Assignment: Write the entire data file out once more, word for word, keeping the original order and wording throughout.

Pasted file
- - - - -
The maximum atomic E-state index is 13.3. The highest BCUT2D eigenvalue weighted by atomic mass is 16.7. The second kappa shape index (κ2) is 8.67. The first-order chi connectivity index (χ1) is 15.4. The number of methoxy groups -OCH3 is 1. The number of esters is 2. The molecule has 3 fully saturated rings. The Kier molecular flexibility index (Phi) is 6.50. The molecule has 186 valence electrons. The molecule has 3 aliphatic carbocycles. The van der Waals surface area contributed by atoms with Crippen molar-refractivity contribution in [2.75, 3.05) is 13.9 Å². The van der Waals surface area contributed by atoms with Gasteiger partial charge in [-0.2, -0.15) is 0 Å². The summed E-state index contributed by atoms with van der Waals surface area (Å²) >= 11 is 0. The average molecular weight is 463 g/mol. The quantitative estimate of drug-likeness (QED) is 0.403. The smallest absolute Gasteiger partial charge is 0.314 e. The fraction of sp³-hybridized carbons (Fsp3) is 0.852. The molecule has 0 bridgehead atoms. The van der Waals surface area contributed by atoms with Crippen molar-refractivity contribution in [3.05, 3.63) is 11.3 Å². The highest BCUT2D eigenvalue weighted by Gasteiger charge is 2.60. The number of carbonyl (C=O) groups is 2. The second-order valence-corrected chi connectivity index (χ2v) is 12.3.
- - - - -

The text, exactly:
The maximum atomic E-state index is 13.3. The highest BCUT2D eigenvalue weighted by atomic mass is 16.7. The second kappa shape index (κ2) is 8.67. The first-order chi connectivity index (χ1) is 15.4. The number of methoxy groups -OCH3 is 1. The number of esters is 2. The molecule has 3 fully saturated rings. The Kier molecular flexibility index (Phi) is 6.50. The molecule has 186 valence electrons. The molecule has 3 aliphatic carbocycles. The van der Waals surface area contributed by atoms with Crippen molar-refractivity contribution in [2.75, 3.05) is 13.9 Å². The van der Waals surface area contributed by atoms with Gasteiger partial charge in [-0.2, -0.15) is 0 Å². The summed E-state index contributed by atoms with van der Waals surface area (Å²) >= 11 is 0. The average molecular weight is 463 g/mol. The quantitative estimate of drug-likeness (QED) is 0.403. The smallest absolute Gasteiger partial charge is 0.314 e. The fraction of sp³-hybridized carbons (Fsp3) is 0.852. The molecule has 0 bridgehead atoms. The van der Waals surface area contributed by atoms with Crippen molar-refractivity contribution in [3.05, 3.63) is 11.3 Å². The highest BCUT2D eigenvalue weighted by Gasteiger charge is 2.60. The number of carbonyl (C=O) groups is 2. The second-order valence-corrected chi connectivity index (χ2v) is 12.3.